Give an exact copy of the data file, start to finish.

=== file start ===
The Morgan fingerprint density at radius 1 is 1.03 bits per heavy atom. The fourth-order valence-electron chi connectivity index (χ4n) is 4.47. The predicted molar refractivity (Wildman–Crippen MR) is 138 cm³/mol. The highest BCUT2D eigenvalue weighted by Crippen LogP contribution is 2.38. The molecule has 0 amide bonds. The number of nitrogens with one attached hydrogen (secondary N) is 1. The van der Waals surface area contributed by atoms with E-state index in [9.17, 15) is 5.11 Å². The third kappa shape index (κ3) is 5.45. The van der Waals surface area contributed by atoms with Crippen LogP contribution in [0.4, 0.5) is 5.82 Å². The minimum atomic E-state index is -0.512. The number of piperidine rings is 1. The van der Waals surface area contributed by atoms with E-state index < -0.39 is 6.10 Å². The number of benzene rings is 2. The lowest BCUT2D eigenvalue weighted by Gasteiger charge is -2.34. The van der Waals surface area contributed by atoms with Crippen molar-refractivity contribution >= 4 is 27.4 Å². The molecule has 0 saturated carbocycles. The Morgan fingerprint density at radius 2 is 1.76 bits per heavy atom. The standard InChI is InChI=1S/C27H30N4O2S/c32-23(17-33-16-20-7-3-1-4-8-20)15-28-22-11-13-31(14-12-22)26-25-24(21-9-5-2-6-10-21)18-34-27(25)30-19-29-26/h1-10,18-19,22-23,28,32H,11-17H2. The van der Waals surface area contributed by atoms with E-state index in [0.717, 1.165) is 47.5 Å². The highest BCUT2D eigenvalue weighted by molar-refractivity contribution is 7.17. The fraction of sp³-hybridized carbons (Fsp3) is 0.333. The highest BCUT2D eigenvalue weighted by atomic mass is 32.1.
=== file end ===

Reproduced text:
The Morgan fingerprint density at radius 1 is 1.03 bits per heavy atom. The fourth-order valence-electron chi connectivity index (χ4n) is 4.47. The predicted molar refractivity (Wildman–Crippen MR) is 138 cm³/mol. The highest BCUT2D eigenvalue weighted by Crippen LogP contribution is 2.38. The molecule has 0 amide bonds. The number of nitrogens with one attached hydrogen (secondary N) is 1. The van der Waals surface area contributed by atoms with E-state index in [9.17, 15) is 5.11 Å². The third kappa shape index (κ3) is 5.45. The van der Waals surface area contributed by atoms with Crippen LogP contribution in [0.4, 0.5) is 5.82 Å². The minimum atomic E-state index is -0.512. The number of piperidine rings is 1. The van der Waals surface area contributed by atoms with E-state index < -0.39 is 6.10 Å². The number of benzene rings is 2. The lowest BCUT2D eigenvalue weighted by Gasteiger charge is -2.34. The van der Waals surface area contributed by atoms with Crippen molar-refractivity contribution >= 4 is 27.4 Å². The molecule has 0 saturated carbocycles. The Morgan fingerprint density at radius 2 is 1.76 bits per heavy atom. The standard InChI is InChI=1S/C27H30N4O2S/c32-23(17-33-16-20-7-3-1-4-8-20)15-28-22-11-13-31(14-12-22)26-25-24(21-9-5-2-6-10-21)18-34-27(25)30-19-29-26/h1-10,18-19,22-23,28,32H,11-17H2. The van der Waals surface area contributed by atoms with E-state index in [0.717, 1.165) is 47.5 Å². The highest BCUT2D eigenvalue weighted by molar-refractivity contribution is 7.17. The fraction of sp³-hybridized carbons (Fsp3) is 0.333. The highest BCUT2D eigenvalue weighted by atomic mass is 32.1.